SOCKS is an Internet protocol that facilitates the routing of network packets between client–server applications via a proxy server. SOCKS performs at Layer 5 of the OSI model—the session layer (an intermediate layer between the presentation layer and the transport layer). Port 1080 is the registered port designated for the SOCKS server.
The SOCKS5 protocol was originally a security protocol that made firewalls and other security products easier to administer. (source: Wikipedia: SOCKS)
Debian provides some SOCKS5 compatible server... search SOCKS in your prefered packages manager, like: apt-cache search SOCKS At the time of writting, DebianTesting has:
hpsockd - HP SOCKS server (last updated 2008)
dante-server - SOCKS (v4 and v5) proxy daemon (danted)
shadowsocks - Fast tunnel proxy that helps you bypass firewalls
socks4-server - SOCKS4 server for proxying IP-based services over a firewall (orphaned)
Also, many people uses openssh to act as a SOCKS5 server, see http://www.debian-administration.org/article/SSH_dynamic_port_forwarding_with_SOCKS
Some applications can be instructed to use the SOCKS proxy in various ways:
Gnome compatible applications should use the system settings (in Menu >> System >> Preferences >> Network Proxy). KDE may have similar setting.
- Most applications can use some kind of helper, which encapsulate/proxy the application's connection(s) through the specified server (more below)
SOCKS helpers & wrappers
connect-proxy - Establish TCP connection using SOCKS4/5 or HTTP tunnel
socat - multipurpose relay for bidirectional data transfer
tsocks - transparent network access through a SOCKS 4 or 5 proxy
proxychains - proxy chains - redirect connections through proxy servers
dante-client - SOCKS wrapper for users behind a firewall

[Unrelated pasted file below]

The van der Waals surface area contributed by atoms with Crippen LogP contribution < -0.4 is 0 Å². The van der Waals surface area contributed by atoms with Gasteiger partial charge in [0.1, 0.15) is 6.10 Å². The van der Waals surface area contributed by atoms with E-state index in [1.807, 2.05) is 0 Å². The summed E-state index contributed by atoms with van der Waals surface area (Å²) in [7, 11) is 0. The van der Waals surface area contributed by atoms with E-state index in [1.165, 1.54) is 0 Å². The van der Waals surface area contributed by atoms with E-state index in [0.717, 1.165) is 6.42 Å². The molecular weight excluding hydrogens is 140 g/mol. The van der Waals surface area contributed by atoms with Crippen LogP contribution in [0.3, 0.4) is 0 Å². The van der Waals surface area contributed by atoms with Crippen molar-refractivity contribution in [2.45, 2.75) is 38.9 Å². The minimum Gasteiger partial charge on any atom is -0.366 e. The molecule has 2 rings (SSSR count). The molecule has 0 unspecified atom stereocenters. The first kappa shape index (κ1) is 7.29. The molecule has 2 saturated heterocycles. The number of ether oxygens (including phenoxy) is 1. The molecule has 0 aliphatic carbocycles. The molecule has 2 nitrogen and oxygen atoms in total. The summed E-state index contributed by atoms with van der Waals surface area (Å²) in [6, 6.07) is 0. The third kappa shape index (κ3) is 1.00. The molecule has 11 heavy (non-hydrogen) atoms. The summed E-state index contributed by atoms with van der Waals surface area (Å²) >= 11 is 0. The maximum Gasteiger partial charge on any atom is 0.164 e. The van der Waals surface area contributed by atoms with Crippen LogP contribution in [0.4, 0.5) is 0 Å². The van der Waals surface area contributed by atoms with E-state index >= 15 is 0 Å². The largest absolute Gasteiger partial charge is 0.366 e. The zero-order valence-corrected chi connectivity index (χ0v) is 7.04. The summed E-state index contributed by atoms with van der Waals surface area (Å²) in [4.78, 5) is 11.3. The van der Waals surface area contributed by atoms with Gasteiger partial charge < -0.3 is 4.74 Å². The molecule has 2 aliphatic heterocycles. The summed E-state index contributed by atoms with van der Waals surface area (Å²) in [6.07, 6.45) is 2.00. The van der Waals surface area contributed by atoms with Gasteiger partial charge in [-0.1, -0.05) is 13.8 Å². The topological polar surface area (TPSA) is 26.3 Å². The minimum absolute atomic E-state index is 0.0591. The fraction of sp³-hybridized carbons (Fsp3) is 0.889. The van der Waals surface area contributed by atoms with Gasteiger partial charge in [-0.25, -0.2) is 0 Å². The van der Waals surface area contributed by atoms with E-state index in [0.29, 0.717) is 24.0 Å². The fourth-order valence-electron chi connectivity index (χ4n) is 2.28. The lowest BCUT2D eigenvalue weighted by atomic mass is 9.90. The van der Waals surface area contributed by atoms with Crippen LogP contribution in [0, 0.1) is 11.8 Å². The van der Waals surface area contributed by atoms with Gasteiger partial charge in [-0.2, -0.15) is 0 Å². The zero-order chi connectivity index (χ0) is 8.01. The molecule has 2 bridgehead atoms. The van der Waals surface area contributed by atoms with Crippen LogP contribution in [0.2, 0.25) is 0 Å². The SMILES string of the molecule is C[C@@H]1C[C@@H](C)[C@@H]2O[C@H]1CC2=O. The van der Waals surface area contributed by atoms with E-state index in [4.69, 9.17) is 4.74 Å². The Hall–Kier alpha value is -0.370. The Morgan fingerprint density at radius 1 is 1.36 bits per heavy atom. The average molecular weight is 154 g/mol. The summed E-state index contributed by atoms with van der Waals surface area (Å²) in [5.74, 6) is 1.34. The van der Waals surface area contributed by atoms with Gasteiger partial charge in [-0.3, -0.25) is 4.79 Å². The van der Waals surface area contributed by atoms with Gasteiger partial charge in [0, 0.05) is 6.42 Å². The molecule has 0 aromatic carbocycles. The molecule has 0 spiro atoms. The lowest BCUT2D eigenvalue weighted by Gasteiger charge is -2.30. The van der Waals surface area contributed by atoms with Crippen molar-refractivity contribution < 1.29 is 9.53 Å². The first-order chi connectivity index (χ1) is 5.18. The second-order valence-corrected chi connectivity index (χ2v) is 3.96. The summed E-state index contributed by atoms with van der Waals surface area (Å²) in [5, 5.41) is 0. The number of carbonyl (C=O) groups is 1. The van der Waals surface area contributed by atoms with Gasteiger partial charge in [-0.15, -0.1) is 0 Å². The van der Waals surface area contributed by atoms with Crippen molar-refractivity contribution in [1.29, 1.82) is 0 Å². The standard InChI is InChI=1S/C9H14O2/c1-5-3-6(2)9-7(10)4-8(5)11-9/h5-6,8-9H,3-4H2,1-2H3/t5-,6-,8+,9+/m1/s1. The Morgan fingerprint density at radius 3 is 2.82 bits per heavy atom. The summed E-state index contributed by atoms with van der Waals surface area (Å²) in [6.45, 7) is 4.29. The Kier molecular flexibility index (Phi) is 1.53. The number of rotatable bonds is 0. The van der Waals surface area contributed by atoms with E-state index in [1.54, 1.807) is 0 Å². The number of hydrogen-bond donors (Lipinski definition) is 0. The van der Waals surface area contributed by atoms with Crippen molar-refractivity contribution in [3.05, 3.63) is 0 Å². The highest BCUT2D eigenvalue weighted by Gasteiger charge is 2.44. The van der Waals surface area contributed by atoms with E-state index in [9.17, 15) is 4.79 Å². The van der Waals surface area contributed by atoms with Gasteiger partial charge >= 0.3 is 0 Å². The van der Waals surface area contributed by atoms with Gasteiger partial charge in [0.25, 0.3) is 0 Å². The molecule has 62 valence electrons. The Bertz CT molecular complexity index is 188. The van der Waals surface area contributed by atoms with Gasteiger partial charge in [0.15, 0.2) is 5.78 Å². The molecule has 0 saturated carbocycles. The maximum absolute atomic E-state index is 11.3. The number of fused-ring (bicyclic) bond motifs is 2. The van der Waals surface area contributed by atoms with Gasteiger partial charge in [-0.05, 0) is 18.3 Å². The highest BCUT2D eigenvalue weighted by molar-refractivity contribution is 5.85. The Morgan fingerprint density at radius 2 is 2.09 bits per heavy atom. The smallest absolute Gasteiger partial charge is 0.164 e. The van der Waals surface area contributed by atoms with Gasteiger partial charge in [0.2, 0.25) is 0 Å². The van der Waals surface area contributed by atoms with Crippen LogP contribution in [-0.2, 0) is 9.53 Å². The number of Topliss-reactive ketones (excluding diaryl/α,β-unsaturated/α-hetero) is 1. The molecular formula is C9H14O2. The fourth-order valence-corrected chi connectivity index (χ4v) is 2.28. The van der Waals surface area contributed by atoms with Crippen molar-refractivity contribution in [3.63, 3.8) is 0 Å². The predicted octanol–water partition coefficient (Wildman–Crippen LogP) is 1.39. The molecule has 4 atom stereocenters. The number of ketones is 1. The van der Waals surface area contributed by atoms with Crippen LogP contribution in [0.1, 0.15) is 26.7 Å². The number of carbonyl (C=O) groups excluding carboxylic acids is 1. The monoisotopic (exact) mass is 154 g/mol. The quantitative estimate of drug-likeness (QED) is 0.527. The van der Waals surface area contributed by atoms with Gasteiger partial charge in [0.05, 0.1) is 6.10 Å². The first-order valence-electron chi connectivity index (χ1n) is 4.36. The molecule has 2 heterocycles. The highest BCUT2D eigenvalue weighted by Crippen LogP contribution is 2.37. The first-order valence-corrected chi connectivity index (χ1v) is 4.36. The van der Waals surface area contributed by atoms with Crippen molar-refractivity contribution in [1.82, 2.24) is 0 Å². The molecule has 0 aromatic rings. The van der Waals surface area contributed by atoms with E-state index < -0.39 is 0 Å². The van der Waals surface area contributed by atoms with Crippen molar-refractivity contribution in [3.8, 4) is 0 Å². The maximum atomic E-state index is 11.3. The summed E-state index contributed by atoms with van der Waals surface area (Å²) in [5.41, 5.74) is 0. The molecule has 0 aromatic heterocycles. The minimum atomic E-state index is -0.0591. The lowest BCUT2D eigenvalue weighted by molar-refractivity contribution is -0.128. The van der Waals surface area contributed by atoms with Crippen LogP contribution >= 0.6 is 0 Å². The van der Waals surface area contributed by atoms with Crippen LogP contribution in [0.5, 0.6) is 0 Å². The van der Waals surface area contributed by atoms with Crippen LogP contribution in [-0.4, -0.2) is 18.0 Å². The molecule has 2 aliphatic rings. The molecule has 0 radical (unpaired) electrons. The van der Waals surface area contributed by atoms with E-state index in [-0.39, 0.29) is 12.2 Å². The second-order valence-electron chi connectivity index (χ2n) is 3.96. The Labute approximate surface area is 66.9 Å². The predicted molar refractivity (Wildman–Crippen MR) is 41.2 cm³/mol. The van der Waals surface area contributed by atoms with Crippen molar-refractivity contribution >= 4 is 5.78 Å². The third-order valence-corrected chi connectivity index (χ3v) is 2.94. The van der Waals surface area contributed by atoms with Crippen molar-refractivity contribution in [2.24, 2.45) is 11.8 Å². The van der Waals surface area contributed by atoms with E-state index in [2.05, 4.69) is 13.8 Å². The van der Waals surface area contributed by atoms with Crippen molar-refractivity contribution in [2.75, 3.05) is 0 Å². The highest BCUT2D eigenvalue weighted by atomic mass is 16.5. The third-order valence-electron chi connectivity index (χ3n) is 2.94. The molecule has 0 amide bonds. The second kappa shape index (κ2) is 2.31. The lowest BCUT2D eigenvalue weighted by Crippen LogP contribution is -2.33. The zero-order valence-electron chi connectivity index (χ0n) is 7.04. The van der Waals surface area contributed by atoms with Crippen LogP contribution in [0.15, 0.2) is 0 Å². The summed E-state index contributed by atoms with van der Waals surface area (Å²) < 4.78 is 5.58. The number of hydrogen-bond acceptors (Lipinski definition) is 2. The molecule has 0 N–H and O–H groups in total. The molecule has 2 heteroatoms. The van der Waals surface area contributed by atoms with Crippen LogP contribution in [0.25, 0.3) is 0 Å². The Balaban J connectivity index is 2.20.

redsocks - Redirect any TCP connection to a SOCKS or HTTPS proxy server
(If you wonder which one is the most poular, check: popcon )
Application specific instructions
Using SSH client
(If your gateway doesn't have a SOCKS helper, there are some alternatives, using netcat http://benno.id.au/blog/2006/06/08/ssh_proxy_command , or even this one [which doesn't work in Debian because of 146464] http://www.rschulz.eu/2008/09/ssh-proxycommand-without-netcat.html )
tsocks can be used too.
SSH and connect-proxy
Assuming your SOCKS server is running on your localhost, listening on port 20000, you could run one of the following commands:
ssh root@mysshserver -o ProxyCommand='connect-proxy -S localhost:20000 %h %p'
Configure your ~/.ssh/config:
host mysshserver User root ProxyCommand connect-proxy -S localhost:20000 %h %p
then simply run: ssh mysshserver
Define an environement variable and an alias in ~/.bashrc :
export SOCKS5_SERVER=localhost:20000 alias ssh_socks="ssh -o ProxyCommand='connect-proxy -s %h %p'"
which makes it easy to ssh through your SOCKS proxy when you need it, by simply running: ssh_socks root@mysshserver
torsocks - use socks-friendly applications with Tor
corkscrew - tunnel TCP connections through HTTP proxies